Rice University bioengineer Antonios Mikos has been named a fellow of the International Academy of Medical and Biological Engineering.
The honor recognizes his “distinguished contributions to and leadership in the field of medical and biological engineering,” according to the academy, which is part of the International Federation for Medical and Biological Engineering. The academy was established to conduct programs that encourage young people entering the field and also their development in the early stages of their career.
Mikos is the Louis Calder Professor of Bioengineering and Chemical and Biomolecular Engineering and a professor of chemistry, materials science and nanoengineering. He is director of the National Institutes of Health Center for Engineering Complex Tissues at Rice. His group at Rice’s BioScience Research Collaborative specializes in the synthesis, processing and evaluation of new biomaterials for use as scaffolds for tissue engineering, as carriers for controlled drug delivery and as nonviral vectors for gene therapy.
Recent projects include the development of synthetic biodegradable polymers as scaffolds for guided tissue growth, including the precise regeneration of bone to repair defects and injuries. The lab is also part of a five-year effort to apply advanced manufacturing techniques to regenerative medicine. Mikos’ work has led to the development of novel orthopedic, dental, cardiovascular, neurologic and ophthalmologic biomaterials. He is the author of more than 550 publications and holds 28 patents.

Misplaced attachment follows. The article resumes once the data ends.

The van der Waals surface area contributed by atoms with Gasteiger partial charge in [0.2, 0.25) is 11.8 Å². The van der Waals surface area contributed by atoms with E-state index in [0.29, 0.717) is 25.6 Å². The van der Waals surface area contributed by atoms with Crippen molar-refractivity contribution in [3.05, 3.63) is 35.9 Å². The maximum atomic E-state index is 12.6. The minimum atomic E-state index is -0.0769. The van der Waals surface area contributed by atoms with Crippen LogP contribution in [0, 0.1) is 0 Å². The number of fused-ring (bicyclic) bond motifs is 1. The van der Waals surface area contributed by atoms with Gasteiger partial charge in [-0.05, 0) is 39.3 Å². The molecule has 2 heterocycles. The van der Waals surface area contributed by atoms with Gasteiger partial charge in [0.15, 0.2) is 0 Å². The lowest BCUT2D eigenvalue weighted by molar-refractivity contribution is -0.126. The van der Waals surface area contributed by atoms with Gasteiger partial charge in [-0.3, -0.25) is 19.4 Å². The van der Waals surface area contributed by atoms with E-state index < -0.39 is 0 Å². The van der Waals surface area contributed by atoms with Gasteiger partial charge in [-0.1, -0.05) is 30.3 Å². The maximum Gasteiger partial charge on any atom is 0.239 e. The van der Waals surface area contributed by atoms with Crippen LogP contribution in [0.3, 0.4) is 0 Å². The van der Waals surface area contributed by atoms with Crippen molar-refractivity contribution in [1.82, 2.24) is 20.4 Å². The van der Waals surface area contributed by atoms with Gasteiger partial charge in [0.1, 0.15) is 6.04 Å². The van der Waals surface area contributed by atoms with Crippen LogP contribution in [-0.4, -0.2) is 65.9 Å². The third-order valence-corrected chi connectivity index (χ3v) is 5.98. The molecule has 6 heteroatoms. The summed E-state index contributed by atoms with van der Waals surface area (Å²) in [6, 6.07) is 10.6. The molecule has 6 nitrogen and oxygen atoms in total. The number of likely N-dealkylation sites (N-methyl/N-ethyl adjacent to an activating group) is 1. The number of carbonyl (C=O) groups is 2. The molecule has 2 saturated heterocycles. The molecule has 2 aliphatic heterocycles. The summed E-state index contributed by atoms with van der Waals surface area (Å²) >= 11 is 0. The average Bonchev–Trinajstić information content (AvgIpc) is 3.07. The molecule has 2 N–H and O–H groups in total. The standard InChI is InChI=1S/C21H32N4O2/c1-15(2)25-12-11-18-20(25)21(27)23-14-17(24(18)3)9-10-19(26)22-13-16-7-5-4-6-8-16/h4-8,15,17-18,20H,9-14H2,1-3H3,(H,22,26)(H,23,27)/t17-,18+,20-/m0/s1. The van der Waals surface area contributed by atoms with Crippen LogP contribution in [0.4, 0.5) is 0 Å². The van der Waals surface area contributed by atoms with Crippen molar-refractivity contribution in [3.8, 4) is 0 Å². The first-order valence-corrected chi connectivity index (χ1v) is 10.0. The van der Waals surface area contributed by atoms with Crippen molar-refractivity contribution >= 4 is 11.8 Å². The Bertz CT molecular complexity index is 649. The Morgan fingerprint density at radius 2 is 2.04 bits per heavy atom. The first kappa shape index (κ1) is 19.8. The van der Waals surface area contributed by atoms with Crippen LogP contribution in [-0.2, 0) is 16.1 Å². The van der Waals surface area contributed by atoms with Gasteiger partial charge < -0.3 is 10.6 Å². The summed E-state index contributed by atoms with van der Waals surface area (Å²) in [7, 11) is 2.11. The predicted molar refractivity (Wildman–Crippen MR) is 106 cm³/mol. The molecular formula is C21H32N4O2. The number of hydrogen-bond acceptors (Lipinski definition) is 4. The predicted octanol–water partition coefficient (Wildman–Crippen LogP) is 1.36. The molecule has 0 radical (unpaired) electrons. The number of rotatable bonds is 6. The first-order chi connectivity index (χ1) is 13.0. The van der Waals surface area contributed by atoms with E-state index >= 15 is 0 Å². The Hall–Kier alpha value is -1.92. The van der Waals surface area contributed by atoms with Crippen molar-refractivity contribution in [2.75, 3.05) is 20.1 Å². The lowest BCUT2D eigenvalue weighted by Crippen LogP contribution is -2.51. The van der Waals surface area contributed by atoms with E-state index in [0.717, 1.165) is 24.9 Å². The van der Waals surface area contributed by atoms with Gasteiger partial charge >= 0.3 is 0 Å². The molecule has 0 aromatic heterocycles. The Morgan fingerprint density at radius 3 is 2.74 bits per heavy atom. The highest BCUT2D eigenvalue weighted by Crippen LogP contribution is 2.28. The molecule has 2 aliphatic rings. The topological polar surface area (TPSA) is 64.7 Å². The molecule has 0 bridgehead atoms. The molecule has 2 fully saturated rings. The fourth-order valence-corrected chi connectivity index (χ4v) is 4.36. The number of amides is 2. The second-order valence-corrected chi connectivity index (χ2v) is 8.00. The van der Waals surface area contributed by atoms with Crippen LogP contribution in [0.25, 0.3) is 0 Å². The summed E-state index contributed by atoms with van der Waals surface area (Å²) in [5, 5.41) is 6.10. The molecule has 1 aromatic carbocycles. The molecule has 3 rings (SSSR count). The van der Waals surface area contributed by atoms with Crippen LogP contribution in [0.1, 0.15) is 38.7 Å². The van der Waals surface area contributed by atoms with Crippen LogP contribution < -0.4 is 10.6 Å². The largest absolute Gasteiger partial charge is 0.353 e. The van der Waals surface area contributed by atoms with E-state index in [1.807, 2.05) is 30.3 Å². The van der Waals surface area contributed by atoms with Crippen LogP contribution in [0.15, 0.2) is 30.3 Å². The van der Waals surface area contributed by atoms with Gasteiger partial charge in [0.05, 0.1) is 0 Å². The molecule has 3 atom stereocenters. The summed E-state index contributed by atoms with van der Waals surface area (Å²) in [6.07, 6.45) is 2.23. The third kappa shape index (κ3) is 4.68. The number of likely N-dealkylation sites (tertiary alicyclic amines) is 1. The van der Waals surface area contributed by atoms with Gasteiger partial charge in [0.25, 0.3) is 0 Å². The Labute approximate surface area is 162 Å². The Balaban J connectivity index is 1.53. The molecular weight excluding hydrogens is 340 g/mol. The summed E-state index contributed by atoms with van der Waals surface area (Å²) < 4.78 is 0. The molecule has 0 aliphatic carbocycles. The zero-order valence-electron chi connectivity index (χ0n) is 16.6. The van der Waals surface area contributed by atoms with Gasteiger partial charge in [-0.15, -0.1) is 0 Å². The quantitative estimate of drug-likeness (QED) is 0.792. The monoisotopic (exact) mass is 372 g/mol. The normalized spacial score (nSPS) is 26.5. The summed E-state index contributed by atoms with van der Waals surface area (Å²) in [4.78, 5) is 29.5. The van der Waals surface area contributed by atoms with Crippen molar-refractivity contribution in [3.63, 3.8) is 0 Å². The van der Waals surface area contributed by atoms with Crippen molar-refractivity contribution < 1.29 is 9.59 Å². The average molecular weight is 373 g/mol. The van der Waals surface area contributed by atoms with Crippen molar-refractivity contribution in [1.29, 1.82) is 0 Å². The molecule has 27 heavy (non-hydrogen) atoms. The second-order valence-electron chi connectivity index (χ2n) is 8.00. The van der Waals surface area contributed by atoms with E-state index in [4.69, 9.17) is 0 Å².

Mikos is a member of the National Academy of Engineering, the National Academy of Medicine, the Academy of Medicine, Engineering and Science of Texas and the Academy of Athens and was recently named a fellow of the National Academy of Inventors.
He will be inducted as a fellow at the 2018 World Congress on Medical Physics and Biomedical Engineering in Prague next June.